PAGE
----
Probability theory is important because of its relevance for decision making, which also means: its relevance for the single case. The propensity theory of objective probability, which addresses the single case, is subject to two problems: Humphreys’ problem of inverse probabilities and the problem of the reference class. The paper solves both problems by restating the propensity theory using (an objectivist version of) Pearl’s approach to causality and probability, and by applying a decision-theoretic perspective. Contrary to a widely held view, (...)
  14. Conditional Preference and Causal Expected Utility.Brad Armendt - 1988 - In William Harper & Brian Skyrms (eds.), Causation in Decision, Belief Change, and Statistics. Kluwer Academic Publishers. pp. 3-24.
    Sequel to Armendt 1986, ‘A Foundation for Causal Decision Theory.’ The representation theorem for causal decision theory is slightly revised, with the addition of a new restriction on lotteries and a new axiom (A7). The discussion gives some emphasis to the way in which appropriate K-partitions are characterized by relations found among the agent’s conditional preferences. The intended interpretation of conditional preference is one that embodies a sensitivity to the agent’s causal beliefs.
  15. Impartiality and Causal Decision Theory.Brad Armendt - 1988 - PSA: Proceedings of the Biennial Meeting of the Philosophy of Science Association 1988:326 - 336.
    Defenders of sophisticated evidential decision theory (EDT) have argued (1) that its failure to provide correct recommendations in problems where the agent believes himself asymmetrically fallible in executing his choices is no flaw of the theory, and (2) that causal decision theory gives incorrect recommendations in certain examples unless it is supplemented with an additional metatickle or ratifiability deliberation mechanism. In the first part of this paper, I argue that both positions are incorrect. In the second part of the paper, (...)
  16. A Foundation for Causal Decision Theory.Brad Armendt - 1986 - Topoi 5 (1):3-19.
    The primary aim of this paper is the presentation of a foundation for causal decision theory. This is worth doing because causal decision theory (CDT) is philosophically the most adequate rational decision theory now available. I will not defend that claim here by elaborate comparison of the theory with all its competitors, but by providing the foundation. This puts the theory on an equal footing with competitors for which foundations have already been given. It turns out that it will also (...)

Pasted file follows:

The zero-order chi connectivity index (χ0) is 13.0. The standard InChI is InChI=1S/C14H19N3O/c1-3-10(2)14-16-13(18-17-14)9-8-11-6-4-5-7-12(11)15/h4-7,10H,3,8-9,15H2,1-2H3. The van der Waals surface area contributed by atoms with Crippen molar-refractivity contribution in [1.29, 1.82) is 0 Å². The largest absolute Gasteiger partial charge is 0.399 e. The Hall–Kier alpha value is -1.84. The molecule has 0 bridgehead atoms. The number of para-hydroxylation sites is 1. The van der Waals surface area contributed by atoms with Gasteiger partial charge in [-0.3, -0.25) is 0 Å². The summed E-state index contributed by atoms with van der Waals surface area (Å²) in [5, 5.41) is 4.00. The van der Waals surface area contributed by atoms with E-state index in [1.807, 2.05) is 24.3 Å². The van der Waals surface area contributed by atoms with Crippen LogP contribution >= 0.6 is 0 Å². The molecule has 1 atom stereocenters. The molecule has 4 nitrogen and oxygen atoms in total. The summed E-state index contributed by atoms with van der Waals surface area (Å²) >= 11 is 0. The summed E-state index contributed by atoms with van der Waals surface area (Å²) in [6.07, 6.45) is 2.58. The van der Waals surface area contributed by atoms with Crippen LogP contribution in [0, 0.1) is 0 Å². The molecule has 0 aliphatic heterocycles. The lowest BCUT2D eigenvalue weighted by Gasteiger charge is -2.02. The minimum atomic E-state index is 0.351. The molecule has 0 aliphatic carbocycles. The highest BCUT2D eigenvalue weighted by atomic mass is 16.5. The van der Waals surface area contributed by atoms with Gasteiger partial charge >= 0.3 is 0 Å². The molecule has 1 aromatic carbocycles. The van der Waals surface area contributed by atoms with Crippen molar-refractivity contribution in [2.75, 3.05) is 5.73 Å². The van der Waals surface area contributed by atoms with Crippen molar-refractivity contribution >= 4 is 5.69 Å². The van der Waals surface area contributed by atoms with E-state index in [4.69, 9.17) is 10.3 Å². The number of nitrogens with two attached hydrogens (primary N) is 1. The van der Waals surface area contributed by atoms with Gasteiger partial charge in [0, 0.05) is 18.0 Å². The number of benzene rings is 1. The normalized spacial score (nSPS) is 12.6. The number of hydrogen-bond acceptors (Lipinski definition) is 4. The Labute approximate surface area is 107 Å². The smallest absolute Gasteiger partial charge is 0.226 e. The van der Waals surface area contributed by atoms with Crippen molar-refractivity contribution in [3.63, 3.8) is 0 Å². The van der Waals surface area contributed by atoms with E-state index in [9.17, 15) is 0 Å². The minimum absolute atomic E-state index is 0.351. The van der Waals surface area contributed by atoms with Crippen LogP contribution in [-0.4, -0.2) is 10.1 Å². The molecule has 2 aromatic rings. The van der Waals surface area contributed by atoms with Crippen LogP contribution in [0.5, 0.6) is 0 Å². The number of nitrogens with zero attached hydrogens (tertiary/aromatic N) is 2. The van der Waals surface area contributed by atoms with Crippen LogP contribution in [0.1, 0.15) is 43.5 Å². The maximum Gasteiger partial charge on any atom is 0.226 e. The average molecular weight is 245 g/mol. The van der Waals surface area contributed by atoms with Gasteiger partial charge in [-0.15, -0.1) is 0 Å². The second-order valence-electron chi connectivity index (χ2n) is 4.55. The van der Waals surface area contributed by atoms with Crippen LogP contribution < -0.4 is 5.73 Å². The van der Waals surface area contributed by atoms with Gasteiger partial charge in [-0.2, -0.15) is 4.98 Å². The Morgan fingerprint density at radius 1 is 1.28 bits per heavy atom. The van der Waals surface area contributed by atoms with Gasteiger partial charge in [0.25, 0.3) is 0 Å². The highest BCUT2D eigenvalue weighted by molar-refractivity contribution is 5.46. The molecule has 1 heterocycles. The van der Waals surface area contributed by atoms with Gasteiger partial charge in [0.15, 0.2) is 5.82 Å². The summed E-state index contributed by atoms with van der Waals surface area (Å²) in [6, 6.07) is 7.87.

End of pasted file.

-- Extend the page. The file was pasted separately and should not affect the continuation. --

17. Rational Decision Theory: The Foundations of Causal Decision Theory.Bradshaw Frederick Armendt - 1983 - Dissertation, University of Illinois at Chicago
    In recent years rational decision theories such as Richard Jeffrey's, which recommend that an agent act so as to maximize his conditional expected utility, have come under attack on the grounds that they are unable to adequately handle certain kinds of decision problems. Because of their general structure, these problems are sometimes known as "causal counterexamples" to the theories; well-known examples are Newcomb's problem, the Prisoner's Dilemma, and Fisher's smoking gene problem. Several versions of "causal decision theory" have been presented (...)
  18. No Regrets, Or: Edith Piaf Revamps Decision Theory.Frank Arntzenius - 2008 - Erkenntnis 68 (2):277-297.
    I argue that standard decision theories, namely causal decision theory and evidential decision theory, both are unsatisfactory. I devise a new decision theory, from which, under certain conditions, standard game theory can be derived.
  19. Richness and Rationality: Causal Decision Theory and the WAR Argument.Adam Bales - 2018 - Synthese 195 (1):259-267.